South Africa has a number of languages and English is included in the official list. Pupils at primary school have the right to follow education in their home language, if it is one of the 11 official languages. From grade four onwards, however, pupils only receive instruction in English and Afrikaans.

Education is compulsory from the ages of 6-15.

From the age of six, children are of compulsory school age and must attend primary education, consisting of two stages:

• foundation phase
• intermediate phase

The foundation phase, the intermediate phase and the senior phase are collectively known as General Education and Training (GET).

The foundation phase starts in grade R (reception year, or grade 0) and lasts four years, up to and including grade three. There is an emphasis on basic skills such as reading, writing and maths, and the development of language skills. From grade three onwards, children must study another approved language as well as their language of education.

The intermediate phase starts in grade four and lasts three years, up to and including grade six. The focus here is on reading and speaking skills in the home language as well as in the second language, and on a basic core curriculum.

Secondary education consists of two phases:

• senior phase (grades 7 up to and including 9)
• further education and training phase (grades 10 up to and including 12)

The senior phase concludes lower secondary education and when completed, a pupil is no longer required to attend school.

The upper secondary education is called Further Education and Training (FET). Pupils choose between:

• general secondary education
• vocational secondary education

If pupils choose general secondary education, they take the National Senior Certificate (NSC) at the end of Grade 12.

Further education and training (FET) also includes vocational programmes within secondary education. Pupils can undertake this at technical colleges, community colleges and private colleges and can obtain the National Certificate.

The standard of education in the country is held to be globally low. Out of the countries evaluated in a recent OECD survey, South Africa came 75th out of 76th. Amnesty International has described the nation’s public education system as ‘broken’ and says that crumbling infrastructure, overcrowded classrooms and comparatively poor educational outcomes perpetuate inequality.

Therefore you may wish to opt for educating your child in the private sector. Around 8% of South African schools are private, teaching a variety of curricula from the British national curriculum, to the International Baccalaureate and American syllabi, but you will also find German and Russian-based schools in Johannesburg. Check the location of your proposed school: if you are in a city such as Johannesburg, for instance, the nearness of the school to your home and ease of travel will be critical. Note that a number of South Africa’s schools follow a Christian ethos.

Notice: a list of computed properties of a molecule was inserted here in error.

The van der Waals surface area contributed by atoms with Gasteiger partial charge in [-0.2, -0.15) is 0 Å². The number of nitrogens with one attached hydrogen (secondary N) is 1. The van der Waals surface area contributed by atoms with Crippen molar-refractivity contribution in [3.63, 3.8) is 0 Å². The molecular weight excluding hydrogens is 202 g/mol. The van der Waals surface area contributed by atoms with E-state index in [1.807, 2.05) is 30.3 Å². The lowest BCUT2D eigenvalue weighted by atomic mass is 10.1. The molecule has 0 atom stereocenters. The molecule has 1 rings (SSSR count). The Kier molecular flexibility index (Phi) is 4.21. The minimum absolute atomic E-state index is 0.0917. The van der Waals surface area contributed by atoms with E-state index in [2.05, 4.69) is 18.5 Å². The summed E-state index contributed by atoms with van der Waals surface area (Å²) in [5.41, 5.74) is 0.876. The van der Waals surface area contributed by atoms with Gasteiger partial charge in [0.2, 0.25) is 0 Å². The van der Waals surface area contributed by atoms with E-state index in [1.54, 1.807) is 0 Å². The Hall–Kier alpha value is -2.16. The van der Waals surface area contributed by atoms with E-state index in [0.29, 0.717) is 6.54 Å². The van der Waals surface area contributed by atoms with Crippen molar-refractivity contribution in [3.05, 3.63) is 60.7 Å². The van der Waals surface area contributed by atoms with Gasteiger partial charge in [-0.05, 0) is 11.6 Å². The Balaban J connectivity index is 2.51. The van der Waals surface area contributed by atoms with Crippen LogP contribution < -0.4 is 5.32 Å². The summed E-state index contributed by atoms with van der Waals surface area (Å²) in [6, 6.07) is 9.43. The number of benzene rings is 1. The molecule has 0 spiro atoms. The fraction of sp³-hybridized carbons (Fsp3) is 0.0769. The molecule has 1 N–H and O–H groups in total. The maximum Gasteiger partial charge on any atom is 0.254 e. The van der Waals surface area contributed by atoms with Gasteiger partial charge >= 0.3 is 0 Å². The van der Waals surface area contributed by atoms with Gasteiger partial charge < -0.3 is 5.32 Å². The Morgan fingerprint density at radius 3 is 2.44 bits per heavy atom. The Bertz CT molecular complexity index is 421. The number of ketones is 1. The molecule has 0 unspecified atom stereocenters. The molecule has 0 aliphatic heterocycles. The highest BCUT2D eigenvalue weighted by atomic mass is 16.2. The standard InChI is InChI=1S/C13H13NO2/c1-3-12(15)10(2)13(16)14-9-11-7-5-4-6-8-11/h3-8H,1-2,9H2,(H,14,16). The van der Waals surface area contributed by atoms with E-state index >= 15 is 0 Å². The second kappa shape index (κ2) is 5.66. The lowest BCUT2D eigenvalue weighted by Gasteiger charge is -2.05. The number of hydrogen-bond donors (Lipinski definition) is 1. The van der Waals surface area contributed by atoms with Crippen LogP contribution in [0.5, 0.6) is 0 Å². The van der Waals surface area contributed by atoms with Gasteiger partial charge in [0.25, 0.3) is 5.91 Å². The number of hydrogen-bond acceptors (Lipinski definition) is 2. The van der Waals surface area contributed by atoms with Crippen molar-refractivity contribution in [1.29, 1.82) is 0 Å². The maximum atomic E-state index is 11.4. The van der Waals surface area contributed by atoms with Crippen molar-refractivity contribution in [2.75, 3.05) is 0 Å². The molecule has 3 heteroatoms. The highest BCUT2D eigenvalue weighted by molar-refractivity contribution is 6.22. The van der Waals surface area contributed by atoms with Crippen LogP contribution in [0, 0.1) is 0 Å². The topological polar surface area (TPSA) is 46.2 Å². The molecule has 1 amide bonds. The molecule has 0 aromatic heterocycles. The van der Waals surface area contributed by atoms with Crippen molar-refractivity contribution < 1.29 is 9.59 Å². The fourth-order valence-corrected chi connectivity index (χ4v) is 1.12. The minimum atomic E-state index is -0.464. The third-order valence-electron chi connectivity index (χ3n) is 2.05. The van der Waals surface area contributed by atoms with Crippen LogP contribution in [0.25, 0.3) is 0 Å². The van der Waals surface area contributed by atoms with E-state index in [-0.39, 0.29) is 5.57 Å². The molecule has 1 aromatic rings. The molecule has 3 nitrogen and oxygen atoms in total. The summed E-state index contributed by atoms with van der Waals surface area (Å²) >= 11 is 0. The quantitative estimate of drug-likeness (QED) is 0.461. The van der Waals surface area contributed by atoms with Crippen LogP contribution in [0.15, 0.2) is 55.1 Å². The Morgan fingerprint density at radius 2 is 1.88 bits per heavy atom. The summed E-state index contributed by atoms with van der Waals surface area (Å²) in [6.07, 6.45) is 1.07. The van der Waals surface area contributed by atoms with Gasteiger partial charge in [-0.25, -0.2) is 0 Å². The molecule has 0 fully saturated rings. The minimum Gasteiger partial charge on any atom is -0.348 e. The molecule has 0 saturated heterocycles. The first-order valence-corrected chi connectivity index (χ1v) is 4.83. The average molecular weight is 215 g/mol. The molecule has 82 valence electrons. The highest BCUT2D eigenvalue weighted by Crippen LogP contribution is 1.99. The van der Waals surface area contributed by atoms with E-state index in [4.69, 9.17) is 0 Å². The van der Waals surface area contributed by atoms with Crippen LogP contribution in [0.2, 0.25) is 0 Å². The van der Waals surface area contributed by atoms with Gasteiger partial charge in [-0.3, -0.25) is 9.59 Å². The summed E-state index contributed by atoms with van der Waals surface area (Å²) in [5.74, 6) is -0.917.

Should you need more information, you can contact the Independent Schools Association of Southern Africa, which covers around 850 private sector schools.

The International School of Cordoba in Johannesburg ISC offers Grade R / pre-primary to grade 11, and is English speaking. Fees range from US$1700 – 2200 per year.

MEL International School offers a full core curriculum and is also English speaking. Fees run from US$1100 – 1500 per annum.

Rodean School is affiliated to the British girls’ boarding school, but follows a South African curriculum here. Fees are in the bracket of US$6K – 11K per year.

The American International School of Johannesburg offers an American curriculum and the IB. Fees range from US$17K – 32K.

Reddam House Atlantic Seaboard is based in Cape Town and teaches both an international and South African curriculum. You will need to contact them for their fees.

Alma Mater International School in Krugersdorp offers a British curriculum leading to IGCSEs and A Level. Fees range from US42K – 5K per year.

The public school year in South Africa runs from January to December, but although a couple of international schools follow this pattern, most run from August-June. Check with the school, however, if you are planning to move your child back into education in their home nation as this can be disruptive.

You will need to contact your selected school directly for a full range of fees but check not only for tuition costs, but also for one-off maintenance/capitalisation payments, registration and admission fees. Check whether you are entitled to a sibling discount. Enrolment policies will vary between establishments but you may need to provide previous school reports as well as supporting documentation relating to your residency. Your child may also be assessed, for instance in English language proficiency.

Homeschooling is legal in South Africa but relatively new, and you will find a number of local homeschooling groups, although some of these groups follow a Christian ethos, so check beforehand if you are following a secular curriculum. It may be advisable to contact the educational authorities in your region if you are intending to homeschool your child.